Moffat County Gets Good and Bad News About Sage Grouse

sage_grouse-300The Moffat County Commissioners have gotten good and bad news regarding sage grouse over the last week or so. The good news came from the State Land Board. The board has been ordered to put 10% of the three million acres it owns into a trust for further protection. There were three separate parcels in Moffat County nominated for that trust, with the intent of creating protection for Greater Sage Grouse. However, Commissioner Chuck Grobe and Natural Resources Director Jeff Comstock attended a Land Board meeting last week to explain that sage grouse don’t stick to a certain area. They explained that the bird may mate in one area, eat in another, and so on. Grobe said at yesterday’s Moffat County Commissioners meeting that he didn’t feel very optimistic that their presentation would be taken seriously, but when the vote came back, the board unanimously decided that the Moffat County parcels would be eliminated from the plan.
Meanwhile, the Bureau of Land Management has come out with their plan for keeping the Greater Sage Grouse off of the Endangered Species List, and the Moffat County Commissioners say it is clear the federal government is uninterested in the work of the cooperative state and local agencies providing input for the plan. They say no concerns of the county, or the any of the agencies for that matter, have been considered when drawing up the plan. The commissioners have written a letter to the state, declaring that the partnership was not working. The BLM’s latest plan designates certain areas of the county Priority Habitat, and other areas as General Habitat for sage grouse. The difference in what can be done with the land is identical. Both designations prevent activity such as energy exploration, home building, subdividing, and off road vehicle activity, among others. The designations cover about 75% of land in the county. With 20% of County land already designated wilderness or in monument status, that makes 95% of land in Moffat County that will be off limits to most activity. Grobe says to top it off, the Feds plan to allow the Power Line projects in the western portion of the county to continue, but will count it against the 3% disturbance cap afforded the county. The commissioners went to a meeting in Grand Junction yesterday to discuss the issue face to face with Governor Hickenlooper.  You can read the Commissioners’ letter in its entirety and view a map of the BLM’s plan, by clicking the link below.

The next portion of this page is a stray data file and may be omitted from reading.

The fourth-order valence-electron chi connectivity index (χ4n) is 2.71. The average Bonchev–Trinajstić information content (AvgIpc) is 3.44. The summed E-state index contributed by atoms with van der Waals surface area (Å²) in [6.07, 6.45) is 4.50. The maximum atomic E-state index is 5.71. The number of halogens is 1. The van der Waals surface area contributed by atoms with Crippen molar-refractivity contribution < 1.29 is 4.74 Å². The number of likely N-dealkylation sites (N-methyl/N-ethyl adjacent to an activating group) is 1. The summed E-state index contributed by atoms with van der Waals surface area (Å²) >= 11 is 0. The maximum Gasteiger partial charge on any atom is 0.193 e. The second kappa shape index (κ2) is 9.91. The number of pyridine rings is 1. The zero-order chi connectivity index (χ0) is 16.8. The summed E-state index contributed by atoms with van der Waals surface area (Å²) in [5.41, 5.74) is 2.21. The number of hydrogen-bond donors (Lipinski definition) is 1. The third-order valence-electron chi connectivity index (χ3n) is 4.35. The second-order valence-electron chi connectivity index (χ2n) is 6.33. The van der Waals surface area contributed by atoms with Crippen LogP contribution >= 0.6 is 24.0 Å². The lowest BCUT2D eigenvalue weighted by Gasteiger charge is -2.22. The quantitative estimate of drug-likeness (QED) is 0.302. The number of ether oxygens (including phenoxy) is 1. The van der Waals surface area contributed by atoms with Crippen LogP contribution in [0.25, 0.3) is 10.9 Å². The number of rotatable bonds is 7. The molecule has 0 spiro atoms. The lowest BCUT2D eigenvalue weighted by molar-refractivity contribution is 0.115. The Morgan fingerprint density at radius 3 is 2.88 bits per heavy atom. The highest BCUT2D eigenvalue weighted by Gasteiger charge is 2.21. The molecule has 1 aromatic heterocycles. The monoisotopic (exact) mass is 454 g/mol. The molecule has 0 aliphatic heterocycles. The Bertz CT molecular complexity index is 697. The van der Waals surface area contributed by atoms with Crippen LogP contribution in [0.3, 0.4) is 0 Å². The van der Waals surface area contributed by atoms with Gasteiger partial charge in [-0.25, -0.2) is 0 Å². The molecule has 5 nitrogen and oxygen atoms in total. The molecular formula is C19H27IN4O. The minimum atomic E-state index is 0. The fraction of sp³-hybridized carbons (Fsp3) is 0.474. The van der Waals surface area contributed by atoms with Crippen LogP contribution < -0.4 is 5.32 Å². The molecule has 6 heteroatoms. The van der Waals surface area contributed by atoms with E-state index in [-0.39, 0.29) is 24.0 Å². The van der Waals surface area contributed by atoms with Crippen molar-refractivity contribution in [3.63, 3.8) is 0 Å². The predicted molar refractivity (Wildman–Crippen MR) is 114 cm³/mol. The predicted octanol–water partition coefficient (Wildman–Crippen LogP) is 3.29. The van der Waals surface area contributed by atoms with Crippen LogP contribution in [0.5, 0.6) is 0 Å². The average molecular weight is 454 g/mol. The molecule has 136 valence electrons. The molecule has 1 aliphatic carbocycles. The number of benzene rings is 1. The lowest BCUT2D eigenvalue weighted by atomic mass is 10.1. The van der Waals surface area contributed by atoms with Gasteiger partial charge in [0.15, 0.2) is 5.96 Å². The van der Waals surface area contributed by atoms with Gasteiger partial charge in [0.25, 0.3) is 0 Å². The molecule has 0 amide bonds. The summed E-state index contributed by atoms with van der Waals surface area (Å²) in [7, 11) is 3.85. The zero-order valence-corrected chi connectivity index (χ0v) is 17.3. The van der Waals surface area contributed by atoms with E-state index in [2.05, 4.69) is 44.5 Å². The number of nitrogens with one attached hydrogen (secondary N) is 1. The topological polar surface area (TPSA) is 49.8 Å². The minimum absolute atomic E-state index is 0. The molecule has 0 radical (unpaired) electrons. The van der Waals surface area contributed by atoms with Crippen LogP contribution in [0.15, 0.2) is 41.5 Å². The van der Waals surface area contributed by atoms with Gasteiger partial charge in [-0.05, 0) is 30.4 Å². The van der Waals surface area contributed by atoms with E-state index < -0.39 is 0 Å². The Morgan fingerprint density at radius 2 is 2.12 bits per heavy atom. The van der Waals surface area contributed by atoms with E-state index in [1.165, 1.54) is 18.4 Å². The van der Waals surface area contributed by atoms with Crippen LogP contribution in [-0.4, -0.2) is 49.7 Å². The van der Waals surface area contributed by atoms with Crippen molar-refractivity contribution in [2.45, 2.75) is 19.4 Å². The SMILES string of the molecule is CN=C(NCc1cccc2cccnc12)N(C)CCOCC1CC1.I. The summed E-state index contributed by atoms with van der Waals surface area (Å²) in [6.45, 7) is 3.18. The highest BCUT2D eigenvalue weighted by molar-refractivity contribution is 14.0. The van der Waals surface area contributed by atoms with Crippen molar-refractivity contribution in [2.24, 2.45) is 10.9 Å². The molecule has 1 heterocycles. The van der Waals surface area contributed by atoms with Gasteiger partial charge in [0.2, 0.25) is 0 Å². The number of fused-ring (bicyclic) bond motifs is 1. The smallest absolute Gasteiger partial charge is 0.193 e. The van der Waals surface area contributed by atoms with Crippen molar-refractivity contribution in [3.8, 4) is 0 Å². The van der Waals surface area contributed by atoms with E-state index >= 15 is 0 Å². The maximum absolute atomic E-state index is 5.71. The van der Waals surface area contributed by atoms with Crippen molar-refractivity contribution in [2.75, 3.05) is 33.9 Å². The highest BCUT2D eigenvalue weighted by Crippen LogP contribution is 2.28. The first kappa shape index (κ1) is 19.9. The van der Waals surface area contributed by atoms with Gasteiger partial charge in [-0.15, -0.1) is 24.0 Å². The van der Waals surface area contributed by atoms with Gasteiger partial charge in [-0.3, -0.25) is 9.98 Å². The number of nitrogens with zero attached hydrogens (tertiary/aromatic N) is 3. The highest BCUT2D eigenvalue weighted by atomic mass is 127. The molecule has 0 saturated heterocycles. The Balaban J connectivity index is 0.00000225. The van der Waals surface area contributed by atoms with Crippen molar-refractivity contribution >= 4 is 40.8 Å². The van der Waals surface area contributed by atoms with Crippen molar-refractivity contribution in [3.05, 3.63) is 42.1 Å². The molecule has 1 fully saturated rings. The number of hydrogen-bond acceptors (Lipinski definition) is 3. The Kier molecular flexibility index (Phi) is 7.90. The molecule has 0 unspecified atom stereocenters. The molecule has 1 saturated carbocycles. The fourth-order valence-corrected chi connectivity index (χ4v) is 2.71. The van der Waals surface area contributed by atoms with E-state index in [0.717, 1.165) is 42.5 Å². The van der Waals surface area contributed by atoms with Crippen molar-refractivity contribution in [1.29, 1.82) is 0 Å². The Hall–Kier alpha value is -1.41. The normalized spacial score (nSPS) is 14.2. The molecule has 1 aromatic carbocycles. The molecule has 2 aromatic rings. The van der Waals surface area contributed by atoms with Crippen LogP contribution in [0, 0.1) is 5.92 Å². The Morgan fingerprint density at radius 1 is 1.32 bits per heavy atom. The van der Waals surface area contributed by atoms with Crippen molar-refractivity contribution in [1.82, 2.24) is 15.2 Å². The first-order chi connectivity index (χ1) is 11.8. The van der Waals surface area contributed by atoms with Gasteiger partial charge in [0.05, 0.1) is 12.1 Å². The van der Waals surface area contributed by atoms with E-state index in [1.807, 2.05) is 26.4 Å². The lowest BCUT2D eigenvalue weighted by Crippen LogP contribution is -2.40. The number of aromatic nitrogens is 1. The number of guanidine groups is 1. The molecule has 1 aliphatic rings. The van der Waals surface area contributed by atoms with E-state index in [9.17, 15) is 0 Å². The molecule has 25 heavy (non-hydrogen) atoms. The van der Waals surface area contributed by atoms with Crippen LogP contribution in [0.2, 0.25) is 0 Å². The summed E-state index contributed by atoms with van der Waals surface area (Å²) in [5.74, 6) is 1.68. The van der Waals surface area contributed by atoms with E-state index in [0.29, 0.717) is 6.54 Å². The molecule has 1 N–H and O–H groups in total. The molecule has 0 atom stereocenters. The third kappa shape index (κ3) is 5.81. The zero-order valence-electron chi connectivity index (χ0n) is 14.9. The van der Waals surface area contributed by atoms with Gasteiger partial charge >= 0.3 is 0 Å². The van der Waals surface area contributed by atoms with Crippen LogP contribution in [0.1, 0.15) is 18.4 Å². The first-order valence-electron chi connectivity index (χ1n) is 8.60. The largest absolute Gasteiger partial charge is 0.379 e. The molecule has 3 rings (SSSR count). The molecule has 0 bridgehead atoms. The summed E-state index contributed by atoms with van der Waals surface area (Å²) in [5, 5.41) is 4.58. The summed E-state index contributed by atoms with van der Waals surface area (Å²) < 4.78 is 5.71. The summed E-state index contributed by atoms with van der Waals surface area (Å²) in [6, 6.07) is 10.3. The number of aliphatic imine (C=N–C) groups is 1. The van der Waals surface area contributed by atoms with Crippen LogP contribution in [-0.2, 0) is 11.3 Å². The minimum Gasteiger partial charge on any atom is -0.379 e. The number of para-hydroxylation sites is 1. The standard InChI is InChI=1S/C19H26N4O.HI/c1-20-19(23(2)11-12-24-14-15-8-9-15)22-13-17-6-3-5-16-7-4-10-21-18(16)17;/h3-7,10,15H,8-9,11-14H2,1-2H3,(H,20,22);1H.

Sage Grouse Letter

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